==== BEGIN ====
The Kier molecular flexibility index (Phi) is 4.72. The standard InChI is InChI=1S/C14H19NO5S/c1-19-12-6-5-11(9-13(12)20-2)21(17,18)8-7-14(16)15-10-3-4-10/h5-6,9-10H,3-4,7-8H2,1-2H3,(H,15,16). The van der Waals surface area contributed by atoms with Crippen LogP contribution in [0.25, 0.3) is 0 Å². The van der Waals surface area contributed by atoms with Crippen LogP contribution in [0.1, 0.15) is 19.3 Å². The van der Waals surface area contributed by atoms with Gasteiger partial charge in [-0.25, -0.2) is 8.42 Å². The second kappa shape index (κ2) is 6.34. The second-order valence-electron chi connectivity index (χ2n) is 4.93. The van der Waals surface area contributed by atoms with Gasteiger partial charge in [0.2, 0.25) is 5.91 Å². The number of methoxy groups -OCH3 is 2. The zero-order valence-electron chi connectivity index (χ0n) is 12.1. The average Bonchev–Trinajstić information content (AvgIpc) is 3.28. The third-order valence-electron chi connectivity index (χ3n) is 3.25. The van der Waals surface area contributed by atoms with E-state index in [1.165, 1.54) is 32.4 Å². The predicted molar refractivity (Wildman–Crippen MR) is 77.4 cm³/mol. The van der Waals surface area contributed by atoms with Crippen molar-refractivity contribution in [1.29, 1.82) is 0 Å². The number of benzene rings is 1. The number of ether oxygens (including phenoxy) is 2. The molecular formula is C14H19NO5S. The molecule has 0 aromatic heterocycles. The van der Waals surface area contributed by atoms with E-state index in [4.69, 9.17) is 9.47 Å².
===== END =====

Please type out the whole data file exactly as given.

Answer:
The Kier molecular flexibility index (Phi) is 4.72. The standard InChI is InChI=1S/C14H19NO5S/c1-19-12-6-5-11(9-13(12)20-2)21(17,18)8-7-14(16)15-10-3-4-10/h5-6,9-10H,3-4,7-8H2,1-2H3,(H,15,16). The van der Waals surface area contributed by atoms with Crippen LogP contribution in [0.25, 0.3) is 0 Å². The van der Waals surface area contributed by atoms with Crippen LogP contribution in [0.1, 0.15) is 19.3 Å². The van der Waals surface area contributed by atoms with Gasteiger partial charge in [-0.25, -0.2) is 8.42 Å². The second kappa shape index (κ2) is 6.34. The second-order valence-electron chi connectivity index (χ2n) is 4.93. The van der Waals surface area contributed by atoms with Gasteiger partial charge in [0.2, 0.25) is 5.91 Å². The number of methoxy groups -OCH3 is 2. The zero-order valence-electron chi connectivity index (χ0n) is 12.1. The average Bonchev–Trinajstić information content (AvgIpc) is 3.28. The third-order valence-electron chi connectivity index (χ3n) is 3.25. The van der Waals surface area contributed by atoms with E-state index in [1.165, 1.54) is 32.4 Å². The predicted molar refractivity (Wildman–Crippen MR) is 77.4 cm³/mol. The van der Waals surface area contributed by atoms with Crippen molar-refractivity contribution in [1.29, 1.82) is 0 Å². The number of benzene rings is 1. The number of ether oxygens (including phenoxy) is 2. The molecular formula is C14H19NO5S. The molecule has 0 aromatic heterocycles. The van der Waals surface area contributed by atoms with E-state index in [4.69, 9.17) is 9.47 Å².